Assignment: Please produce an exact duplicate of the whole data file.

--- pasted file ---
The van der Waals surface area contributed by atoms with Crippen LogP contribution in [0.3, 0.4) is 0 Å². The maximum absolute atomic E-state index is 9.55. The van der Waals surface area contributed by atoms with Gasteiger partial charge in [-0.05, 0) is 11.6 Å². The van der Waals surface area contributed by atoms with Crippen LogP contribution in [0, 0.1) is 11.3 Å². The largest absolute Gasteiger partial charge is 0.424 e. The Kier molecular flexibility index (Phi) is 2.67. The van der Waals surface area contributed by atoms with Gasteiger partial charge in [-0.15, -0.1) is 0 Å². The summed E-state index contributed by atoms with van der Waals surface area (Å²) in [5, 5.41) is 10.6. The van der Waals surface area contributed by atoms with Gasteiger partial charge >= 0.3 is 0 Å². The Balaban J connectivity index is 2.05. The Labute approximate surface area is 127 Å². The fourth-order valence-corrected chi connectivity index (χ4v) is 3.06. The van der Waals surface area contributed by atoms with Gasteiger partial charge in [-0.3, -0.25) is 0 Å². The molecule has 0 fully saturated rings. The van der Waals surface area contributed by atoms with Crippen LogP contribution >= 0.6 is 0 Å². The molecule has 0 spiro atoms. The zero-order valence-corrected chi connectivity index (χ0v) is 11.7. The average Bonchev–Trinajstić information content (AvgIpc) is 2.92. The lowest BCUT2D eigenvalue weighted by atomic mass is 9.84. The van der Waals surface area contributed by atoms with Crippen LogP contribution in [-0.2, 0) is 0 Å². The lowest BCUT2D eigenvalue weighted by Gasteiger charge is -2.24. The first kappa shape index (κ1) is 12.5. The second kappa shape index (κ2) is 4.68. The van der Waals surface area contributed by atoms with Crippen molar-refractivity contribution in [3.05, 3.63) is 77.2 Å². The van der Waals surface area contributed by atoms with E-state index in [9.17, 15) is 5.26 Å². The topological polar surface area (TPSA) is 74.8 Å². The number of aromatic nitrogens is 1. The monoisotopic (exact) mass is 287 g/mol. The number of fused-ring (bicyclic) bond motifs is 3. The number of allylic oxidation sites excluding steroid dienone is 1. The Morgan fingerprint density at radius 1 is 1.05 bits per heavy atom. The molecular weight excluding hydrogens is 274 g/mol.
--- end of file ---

The van der Waals surface area contributed by atoms with Crippen LogP contribution in [0.3, 0.4) is 0 Å². The maximum absolute atomic E-state index is 9.55. The van der Waals surface area contributed by atoms with Gasteiger partial charge in [-0.05, 0) is 11.6 Å². The van der Waals surface area contributed by atoms with Crippen LogP contribution in [0, 0.1) is 11.3 Å². The largest absolute Gasteiger partial charge is 0.424 e. The Kier molecular flexibility index (Phi) is 2.67. The van der Waals surface area contributed by atoms with Gasteiger partial charge in [-0.15, -0.1) is 0 Å². The summed E-state index contributed by atoms with van der Waals surface area (Å²) in [5, 5.41) is 10.6. The van der Waals surface area contributed by atoms with Gasteiger partial charge >= 0.3 is 0 Å². The Balaban J connectivity index is 2.05. The Labute approximate surface area is 127 Å². The fourth-order valence-corrected chi connectivity index (χ4v) is 3.06. The van der Waals surface area contributed by atoms with Gasteiger partial charge in [-0.3, -0.25) is 0 Å². The molecule has 0 fully saturated rings. The van der Waals surface area contributed by atoms with Crippen LogP contribution >= 0.6 is 0 Å². The molecule has 0 spiro atoms. The zero-order valence-corrected chi connectivity index (χ0v) is 11.7. The average Bonchev–Trinajstić information content (AvgIpc) is 2.92. The lowest BCUT2D eigenvalue weighted by atomic mass is 9.84. The van der Waals surface area contributed by atoms with Crippen LogP contribution in [-0.2, 0) is 0 Å². The lowest BCUT2D eigenvalue weighted by Gasteiger charge is -2.24. The first kappa shape index (κ1) is 12.5. The second kappa shape index (κ2) is 4.68. The van der Waals surface area contributed by atoms with Crippen molar-refractivity contribution in [3.05, 3.63) is 77.2 Å². The van der Waals surface area contributed by atoms with E-state index in [9.17, 15) is 5.26 Å². The topological polar surface area (TPSA) is 74.8 Å². The number of aromatic nitrogens is 1. The monoisotopic (exact) mass is 287 g/mol. The number of fused-ring (bicyclic) bond motifs is 3. The number of allylic oxidation sites excluding steroid dienone is 1. The Morgan fingerprint density at radius 1 is 1.05 bits per heavy atom. The molecular weight excluding hydrogens is 274 g/mol.